Karen’s hand seeks mine under the table. Our fingers entwine and we hold on for dear life. So tight do we hold on to one another that the tips of our fingers turn white as parchment.
It’s Friday night and we’re having Shabbos dinner at one of our best friend’s homes. One of the other guests, a fine and sensitive person, has just launched into a long and detailed account of a man who’s searching for an organ. He will die soon if the transplant does not take place. Karen and I remember how we waited fruitlessly for a lung for Ariel. A lung that never materialized.
“I think I’m going to throw up,” Karen whispers to me.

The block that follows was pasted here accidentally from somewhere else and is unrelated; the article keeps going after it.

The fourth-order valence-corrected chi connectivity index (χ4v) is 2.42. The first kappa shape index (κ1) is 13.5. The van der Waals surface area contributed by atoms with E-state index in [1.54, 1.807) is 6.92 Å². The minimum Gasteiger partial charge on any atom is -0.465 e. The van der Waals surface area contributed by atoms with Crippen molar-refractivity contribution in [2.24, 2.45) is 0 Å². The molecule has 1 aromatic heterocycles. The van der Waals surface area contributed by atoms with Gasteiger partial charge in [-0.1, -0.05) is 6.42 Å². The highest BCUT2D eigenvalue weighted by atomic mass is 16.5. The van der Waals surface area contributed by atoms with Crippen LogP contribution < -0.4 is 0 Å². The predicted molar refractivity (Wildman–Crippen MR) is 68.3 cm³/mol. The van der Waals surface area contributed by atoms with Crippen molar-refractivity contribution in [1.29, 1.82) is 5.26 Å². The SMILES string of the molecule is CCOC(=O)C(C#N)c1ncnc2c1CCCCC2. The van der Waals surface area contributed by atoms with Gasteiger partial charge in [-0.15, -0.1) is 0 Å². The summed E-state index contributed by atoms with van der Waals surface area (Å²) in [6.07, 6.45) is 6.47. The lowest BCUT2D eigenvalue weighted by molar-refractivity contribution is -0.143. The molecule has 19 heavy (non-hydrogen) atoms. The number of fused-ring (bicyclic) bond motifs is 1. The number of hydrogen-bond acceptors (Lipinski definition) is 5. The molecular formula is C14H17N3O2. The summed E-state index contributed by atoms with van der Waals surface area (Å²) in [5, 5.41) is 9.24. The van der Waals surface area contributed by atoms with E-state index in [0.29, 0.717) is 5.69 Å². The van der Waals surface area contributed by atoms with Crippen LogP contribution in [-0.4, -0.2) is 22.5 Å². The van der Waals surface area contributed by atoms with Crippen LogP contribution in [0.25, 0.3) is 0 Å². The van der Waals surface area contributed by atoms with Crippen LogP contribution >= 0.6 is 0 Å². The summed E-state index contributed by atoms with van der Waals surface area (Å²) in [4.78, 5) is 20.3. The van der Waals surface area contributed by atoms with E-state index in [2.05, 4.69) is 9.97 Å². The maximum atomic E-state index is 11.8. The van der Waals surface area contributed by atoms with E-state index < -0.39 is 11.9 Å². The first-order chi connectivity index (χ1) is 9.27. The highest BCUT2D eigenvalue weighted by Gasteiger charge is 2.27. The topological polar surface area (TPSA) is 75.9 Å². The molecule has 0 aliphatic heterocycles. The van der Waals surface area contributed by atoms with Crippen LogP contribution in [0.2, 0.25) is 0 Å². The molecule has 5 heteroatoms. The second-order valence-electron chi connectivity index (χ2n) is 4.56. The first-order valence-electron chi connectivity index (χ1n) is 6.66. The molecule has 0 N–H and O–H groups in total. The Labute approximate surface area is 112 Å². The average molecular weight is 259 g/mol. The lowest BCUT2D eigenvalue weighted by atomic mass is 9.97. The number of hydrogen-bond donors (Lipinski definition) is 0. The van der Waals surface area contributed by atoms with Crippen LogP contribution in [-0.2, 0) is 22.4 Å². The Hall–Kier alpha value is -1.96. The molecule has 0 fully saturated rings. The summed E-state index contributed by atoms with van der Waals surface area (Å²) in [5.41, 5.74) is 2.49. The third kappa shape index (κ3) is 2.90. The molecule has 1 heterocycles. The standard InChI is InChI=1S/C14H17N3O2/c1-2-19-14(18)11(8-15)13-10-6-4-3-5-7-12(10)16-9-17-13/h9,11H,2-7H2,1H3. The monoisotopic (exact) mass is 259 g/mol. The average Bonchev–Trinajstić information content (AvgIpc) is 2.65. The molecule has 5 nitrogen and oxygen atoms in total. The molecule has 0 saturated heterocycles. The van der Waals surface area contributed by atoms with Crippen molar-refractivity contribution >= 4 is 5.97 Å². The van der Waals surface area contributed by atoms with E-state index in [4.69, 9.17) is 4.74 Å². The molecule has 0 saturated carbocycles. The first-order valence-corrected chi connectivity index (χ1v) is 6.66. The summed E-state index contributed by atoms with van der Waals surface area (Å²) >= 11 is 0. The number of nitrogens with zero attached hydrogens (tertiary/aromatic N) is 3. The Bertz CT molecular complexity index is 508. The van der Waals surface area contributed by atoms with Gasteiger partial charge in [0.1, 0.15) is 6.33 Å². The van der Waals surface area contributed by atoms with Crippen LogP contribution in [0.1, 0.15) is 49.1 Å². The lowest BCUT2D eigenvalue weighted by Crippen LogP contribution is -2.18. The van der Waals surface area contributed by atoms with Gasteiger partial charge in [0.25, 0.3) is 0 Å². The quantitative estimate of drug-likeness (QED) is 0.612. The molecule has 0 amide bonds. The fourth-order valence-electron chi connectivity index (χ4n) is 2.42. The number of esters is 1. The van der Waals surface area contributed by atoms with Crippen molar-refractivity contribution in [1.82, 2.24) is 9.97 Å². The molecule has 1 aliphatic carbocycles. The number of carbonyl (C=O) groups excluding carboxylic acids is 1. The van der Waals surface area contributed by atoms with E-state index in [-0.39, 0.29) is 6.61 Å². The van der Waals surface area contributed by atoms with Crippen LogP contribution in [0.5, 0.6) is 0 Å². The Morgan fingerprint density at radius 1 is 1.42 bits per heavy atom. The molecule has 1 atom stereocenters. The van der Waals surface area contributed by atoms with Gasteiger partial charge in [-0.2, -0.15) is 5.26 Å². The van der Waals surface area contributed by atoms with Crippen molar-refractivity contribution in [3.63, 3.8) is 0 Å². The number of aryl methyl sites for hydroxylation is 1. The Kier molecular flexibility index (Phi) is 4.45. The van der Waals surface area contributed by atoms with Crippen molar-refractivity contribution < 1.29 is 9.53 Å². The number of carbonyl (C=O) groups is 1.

I hold her hand even tighter, as if this is a cure for nausea.
Should I break in, somehow halt the story, perhaps embarrass the story teller? There’s no way he can know what effect he’s having upon us. No, we just have to sit and wait it out.
We are rigid as pilasters in our seats. We pick, pick, pick at our food.
As always, Karen and I are among friends, wonderful generous people, but we are isolated; as it says in the Torah about people who have conracted tzora’as, we are “michutz lamachaneh,” literally: “outside the camp,” forever outside normal human discourse, speaking our own private language for which no dictionary can or should exist.